Acer K10 DLP pico projector
Smaller than its own power brick
Review Acer’s website describes the K10 as a "travel projector", but we reckon the tiny size and weight of this LED unit qualify it as a Pico Projector.
Acer's K10: lighter than its own power supply
The photos don’t do the K10 justice. Its dimensions are a diminutive 127 x 122 x 52mm tall, including the rubber feet. The weight of the bare projector is 540g, according to our kitchen scales, but you need to add another 630g for the 19V power brick. This is a pain as it takes up the same amount of space as the projector.
However Acer has a trick up its corporate sleeve. We are told that the K10 can be powered by the AC adaptor from an Acer laptop. This means you only have to carry one power brick and can give presentations with the laptop on battery, while the K10 runs on mains power.
Although the K10 is a DLP projector, the specification is quite unusual. For starters, there is the LED light source, which has a rated life of 20,000 hours. That ought to mean that you'll never need to replace the lamp. By contrast, an Acer PH530 projector has a rated lamp life of 2000 hours which means that the bulb will deteriorate after a couple of years of regular use and it costs £159 to replace.
The downside of the LED light source is a brightness rating of a mere 100 lumens. We're used to projectors having a brightness of at least 1000 lumens, and 2000 or 3000 lumens are quite common. The consequence is that the K10 has a projection distance of 0.6-2.4m and a diagonal picture size of 38-152cm. These figures are one tenth of the ones you get with most projectors, which is logical as the brightness rating is also one tenth of other projectors'.
@ Jolyon Smith and non-fans of fans
LED lamps HAVE to run cool, certainly a lot cooler than HID. A hot die kills off the output light intensity. Couple that with the fact a lot of light is output (although 100 lumens isn't that much, even when considering colour losses) at not much efficiency means cooling is still needed. Turn the fan off, the LED might get as hot as HID - but you won't get any light.
My estimate: that LED will have to lose at least 6 watts (and that's assuming the latest tech is used – say a P7) and that's assuming a perfect cooling system. Keeping a small component cool without active cooling will require a large, expensive and heavy heatsink; for this application it is better to use a cheap, SMALL and LIGHTWEIGHT fan.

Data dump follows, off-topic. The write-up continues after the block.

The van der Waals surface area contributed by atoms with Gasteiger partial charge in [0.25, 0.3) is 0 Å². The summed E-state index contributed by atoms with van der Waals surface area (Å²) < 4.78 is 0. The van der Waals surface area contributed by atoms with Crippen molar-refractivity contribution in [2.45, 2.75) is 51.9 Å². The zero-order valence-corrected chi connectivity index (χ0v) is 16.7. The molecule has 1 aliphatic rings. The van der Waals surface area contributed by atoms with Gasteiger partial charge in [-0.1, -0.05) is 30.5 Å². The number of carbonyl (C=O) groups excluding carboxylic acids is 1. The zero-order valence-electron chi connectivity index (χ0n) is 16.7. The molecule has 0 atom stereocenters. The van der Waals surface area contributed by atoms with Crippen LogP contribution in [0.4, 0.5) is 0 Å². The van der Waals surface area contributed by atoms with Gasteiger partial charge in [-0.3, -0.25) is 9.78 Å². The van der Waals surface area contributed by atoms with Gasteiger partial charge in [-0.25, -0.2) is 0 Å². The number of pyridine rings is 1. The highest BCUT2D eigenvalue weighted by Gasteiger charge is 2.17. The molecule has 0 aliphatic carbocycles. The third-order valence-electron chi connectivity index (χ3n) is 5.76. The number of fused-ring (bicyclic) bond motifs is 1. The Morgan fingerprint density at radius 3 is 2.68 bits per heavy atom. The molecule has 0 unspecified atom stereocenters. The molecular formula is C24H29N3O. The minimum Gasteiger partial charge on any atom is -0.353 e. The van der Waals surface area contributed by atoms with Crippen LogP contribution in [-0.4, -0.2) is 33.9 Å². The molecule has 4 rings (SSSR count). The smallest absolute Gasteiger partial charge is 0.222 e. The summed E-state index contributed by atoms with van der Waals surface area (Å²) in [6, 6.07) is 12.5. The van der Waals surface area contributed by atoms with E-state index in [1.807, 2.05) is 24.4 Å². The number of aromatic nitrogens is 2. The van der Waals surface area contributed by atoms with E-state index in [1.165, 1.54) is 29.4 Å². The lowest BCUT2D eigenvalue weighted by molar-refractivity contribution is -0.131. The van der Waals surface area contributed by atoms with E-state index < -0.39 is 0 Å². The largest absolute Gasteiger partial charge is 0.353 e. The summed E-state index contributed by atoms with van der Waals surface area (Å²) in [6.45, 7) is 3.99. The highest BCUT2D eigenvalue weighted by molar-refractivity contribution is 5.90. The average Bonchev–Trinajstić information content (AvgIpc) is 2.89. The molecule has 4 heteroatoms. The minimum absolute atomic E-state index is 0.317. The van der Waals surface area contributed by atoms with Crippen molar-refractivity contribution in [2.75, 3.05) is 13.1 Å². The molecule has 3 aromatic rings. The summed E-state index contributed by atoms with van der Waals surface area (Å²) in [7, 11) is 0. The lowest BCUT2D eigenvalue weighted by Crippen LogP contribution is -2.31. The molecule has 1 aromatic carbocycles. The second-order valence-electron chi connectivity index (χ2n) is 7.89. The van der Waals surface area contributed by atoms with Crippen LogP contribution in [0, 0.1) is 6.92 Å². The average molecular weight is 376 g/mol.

I still have my Toshiba FF1 ... bought as an early adopter at the start of 2006. 500g LED projector with mains plus 2 hr rechargeable battery pack, supporting 800x600 and 1024x768; also has fully featured remote (not that you need it). I paid £350 then - seemed a lot at the time, but it did (does) what it says on the tin, and is ideal for travel use.
Although the colours (particularly reds) are a bit harsh and lacking 'warmth', and the brightness means it really needs a dark room to shine, it is still quite possible to enjoy a full length movie running only on battery, with a projected image easily equivilent to that of a 60" Plasma screen ... and unlike the Acer in the review, it is almost completely silent.
I actually looked it up as I couldn't believe that this Acer is being touted as a new gizmo 3 years on ... http://www.wedgwood-group.com/toshiba_tdp_ff1_multimedia_projector.htm ... turns out the Tosh has been discontinued and they haven't replaced it with a similar spec.
I can only conclude that it is too niche a market (£300+ for a low res, low intensity projector is quite steep). The current netbook craze will no doubt give this an initial sales opportunity, but the old Tosh was a much better product IMO - if they couldn't find a market for it, I think Acer will struggle (particularly at the quoted price).
Pretty nifty but...
...since Samsung (I think) look like they are going to be building projectors into mobile phones, I'm a lot less impressed by the smallness of this projector.
As one of the posters above points out, old fashioned bulbs get very hot and until they replace that with something that generates a lot less heat, these things are always going to be too big, which is a shame because it would be nice to have one small enough to be able to carry around.